Zientzilaria

Covering the bioinformatics niche and much more

Reading FASTA Files: Introduction

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Again after a long period we are back. We already have most of the knowledge to create very useful scripts and small programs in Python. And in this post we will create a routine that will make the biologist’s life even easier (when programming Python). A great part of bioinformatics is to store data, how to store it and which format to use. Anyone working in a wetlab or on a pure bioinformatics lab had had problems with file formats one day or another. In fact, you don’t have to be in a bioinformatics environment to have such problems, but in biology people tend to create a file format for everyt program they write. We can call it a lack of standards, sometimes. But one very well established format is the FASTA (pronounced FAST-Aye, according to the EMBl-EBI page for the software with identical name. This format is really simple and easy to manipulate with most computer languages and being text-based adds an extra advantage of portability for the files. Usually a FASTA file has a structure like this

>title/name/extra information about the sequence  
sequence in one or many lines

There is no limit on the number of sequences that can be stored in a file, neither on the size of each sequence. Usually sequences that are larger than 70-80 nucleotides/amino acids are displayed in multiple lines.

>Q15465|SHH_HUMAN Sonic hedgehog protein - Homo sapiens (Human). MLLLARCLLLVLVSSLLVCSGLACGPGRGFGKRRHPKKLTPLAYKQFIPNVAEKTLGASG RYEGKISRNSERFKELTPNYNPDIIFKDEENTGADRLMTQRCKDKLNALAISVMNQWPGV KLRVTEGWDEDGHHSEESLHYEGRAVDITTSDRDRSKYGMLARLAVEAGFDWVYYESKAH IHCSVKAENSVAAKSGGCFPGSATVHLEQGGTKLVKDLSPGDRVLAADDQGRLLYSDFLT FLDRDDGAKKVFYVIETREPRERLLLTAAHLLFVAPHNDSATGEPEASSGSGPPSGGALG PRALFASRVRPGQRVYVVAERDGDRRLLPAAVHSVTLSEEAAGAYAPLTAQGTILINRVL ASCYAVIEEHSWAHRAFAPFRLAHALLAALAPARTDRGGDSGGGDRGGGGGRVALTAPGA ADAPGAGATAGIHWYSQLLYQIGTWLLDSEALHPLGMAVKSS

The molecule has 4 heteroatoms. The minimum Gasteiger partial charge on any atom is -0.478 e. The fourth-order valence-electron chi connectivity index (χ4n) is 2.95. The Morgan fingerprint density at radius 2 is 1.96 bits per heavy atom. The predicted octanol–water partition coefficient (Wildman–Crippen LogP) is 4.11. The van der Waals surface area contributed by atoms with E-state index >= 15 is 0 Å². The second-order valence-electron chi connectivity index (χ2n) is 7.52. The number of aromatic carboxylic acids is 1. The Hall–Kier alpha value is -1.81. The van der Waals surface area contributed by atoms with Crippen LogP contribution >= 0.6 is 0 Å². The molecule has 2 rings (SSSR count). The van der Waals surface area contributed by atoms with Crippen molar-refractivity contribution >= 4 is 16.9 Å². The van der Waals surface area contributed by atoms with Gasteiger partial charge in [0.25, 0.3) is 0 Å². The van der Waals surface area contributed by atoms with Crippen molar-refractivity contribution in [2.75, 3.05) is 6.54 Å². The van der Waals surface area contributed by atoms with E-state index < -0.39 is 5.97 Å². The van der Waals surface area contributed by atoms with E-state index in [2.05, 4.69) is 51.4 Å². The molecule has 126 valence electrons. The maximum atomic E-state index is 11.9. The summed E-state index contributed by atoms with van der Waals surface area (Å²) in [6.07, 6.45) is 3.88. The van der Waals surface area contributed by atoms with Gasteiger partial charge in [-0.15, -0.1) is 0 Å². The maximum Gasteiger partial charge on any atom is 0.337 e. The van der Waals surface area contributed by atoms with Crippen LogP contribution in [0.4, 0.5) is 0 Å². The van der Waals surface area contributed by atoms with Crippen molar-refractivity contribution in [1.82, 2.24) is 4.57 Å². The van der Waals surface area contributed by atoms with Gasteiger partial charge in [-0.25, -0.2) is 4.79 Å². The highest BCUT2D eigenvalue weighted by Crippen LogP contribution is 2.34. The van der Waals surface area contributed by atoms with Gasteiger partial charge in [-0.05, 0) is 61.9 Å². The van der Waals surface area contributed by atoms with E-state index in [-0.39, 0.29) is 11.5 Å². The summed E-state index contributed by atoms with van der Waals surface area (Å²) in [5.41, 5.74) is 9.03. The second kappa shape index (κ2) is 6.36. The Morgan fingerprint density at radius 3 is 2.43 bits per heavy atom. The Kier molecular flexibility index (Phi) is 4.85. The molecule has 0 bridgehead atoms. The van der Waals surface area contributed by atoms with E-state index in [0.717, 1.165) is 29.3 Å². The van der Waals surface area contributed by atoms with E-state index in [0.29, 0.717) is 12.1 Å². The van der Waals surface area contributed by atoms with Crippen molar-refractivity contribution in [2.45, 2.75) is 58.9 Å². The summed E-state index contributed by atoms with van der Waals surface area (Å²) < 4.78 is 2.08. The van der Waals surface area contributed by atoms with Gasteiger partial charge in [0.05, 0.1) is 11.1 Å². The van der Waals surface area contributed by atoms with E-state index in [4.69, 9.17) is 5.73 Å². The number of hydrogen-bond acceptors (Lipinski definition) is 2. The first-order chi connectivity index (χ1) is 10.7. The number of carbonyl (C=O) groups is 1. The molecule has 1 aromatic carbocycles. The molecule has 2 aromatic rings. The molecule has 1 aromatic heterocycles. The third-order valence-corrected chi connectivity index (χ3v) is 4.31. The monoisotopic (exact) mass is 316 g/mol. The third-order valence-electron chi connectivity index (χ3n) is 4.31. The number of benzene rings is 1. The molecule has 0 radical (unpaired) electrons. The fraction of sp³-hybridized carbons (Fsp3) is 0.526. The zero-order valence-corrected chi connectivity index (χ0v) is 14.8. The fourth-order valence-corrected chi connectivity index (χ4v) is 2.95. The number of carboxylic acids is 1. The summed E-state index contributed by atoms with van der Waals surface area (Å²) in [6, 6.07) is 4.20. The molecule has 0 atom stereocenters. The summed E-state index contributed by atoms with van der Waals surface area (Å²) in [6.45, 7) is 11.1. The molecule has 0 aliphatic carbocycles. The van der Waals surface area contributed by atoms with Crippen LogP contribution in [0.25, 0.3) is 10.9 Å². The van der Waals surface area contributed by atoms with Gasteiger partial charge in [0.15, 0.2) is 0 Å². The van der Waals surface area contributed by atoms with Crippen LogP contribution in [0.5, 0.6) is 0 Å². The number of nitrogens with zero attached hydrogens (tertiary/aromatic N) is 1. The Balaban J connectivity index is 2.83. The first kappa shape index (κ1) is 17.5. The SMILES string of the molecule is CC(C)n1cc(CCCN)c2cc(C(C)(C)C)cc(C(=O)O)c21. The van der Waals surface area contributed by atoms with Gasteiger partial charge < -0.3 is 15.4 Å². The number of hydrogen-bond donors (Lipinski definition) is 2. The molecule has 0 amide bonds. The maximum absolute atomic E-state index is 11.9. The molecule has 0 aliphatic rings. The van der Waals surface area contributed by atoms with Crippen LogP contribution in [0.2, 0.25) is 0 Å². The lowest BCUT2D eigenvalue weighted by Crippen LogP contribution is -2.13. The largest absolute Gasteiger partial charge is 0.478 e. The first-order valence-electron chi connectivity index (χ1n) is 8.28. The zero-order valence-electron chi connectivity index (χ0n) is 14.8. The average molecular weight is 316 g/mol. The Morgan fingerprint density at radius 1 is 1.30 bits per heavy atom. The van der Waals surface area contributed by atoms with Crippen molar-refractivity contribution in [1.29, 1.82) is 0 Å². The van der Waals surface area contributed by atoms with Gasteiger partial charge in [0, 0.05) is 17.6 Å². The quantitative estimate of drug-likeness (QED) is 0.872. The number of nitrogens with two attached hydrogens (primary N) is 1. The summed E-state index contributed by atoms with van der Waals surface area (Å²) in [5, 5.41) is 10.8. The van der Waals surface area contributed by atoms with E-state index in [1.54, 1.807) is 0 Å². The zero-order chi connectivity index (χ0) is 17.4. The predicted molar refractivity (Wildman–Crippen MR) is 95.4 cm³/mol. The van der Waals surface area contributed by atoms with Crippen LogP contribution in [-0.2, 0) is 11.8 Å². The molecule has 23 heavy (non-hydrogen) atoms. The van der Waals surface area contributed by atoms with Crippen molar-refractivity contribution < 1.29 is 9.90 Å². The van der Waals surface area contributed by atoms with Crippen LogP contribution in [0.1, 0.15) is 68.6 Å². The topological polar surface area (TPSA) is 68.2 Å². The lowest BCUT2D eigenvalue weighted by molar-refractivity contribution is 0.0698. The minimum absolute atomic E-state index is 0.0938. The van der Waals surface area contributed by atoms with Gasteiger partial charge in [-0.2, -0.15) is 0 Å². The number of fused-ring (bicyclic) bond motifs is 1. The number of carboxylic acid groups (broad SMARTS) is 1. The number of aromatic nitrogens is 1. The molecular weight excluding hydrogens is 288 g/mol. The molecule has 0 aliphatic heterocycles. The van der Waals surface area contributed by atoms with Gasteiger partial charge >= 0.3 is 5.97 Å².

So, let’s write a function and a small script to read a typical FASTA file and display the output. Later we will see how to manipulate the file and in the end we will have created a list of scripts that will be useful for the everyday laboratory life. But before we get to our final goal, we need to learn some new features of Python. In our case Classes. Classes in Python are very similar to classes in C++, and they are the building blocks of Object Oriented Programming (OOP). This guide will only scratch the surface of OOP, as it is a very complex subject, requiring a guide of its own. There are plenty of good introductory material online and any Google search will return dozens of links. Let’s focus on some basic concepts, what will be exactly what we will need here. Classes are basically objects with associated properties (attributes) and methods. A traditional introductory example of classes is the employee list. In a company all employees are registered and they basic information are stored in the human resources file system. Let’s call the main class Employee with three attributes: name, room_number and favourite_colour. This defines a class. Let’s see how to do that in Python: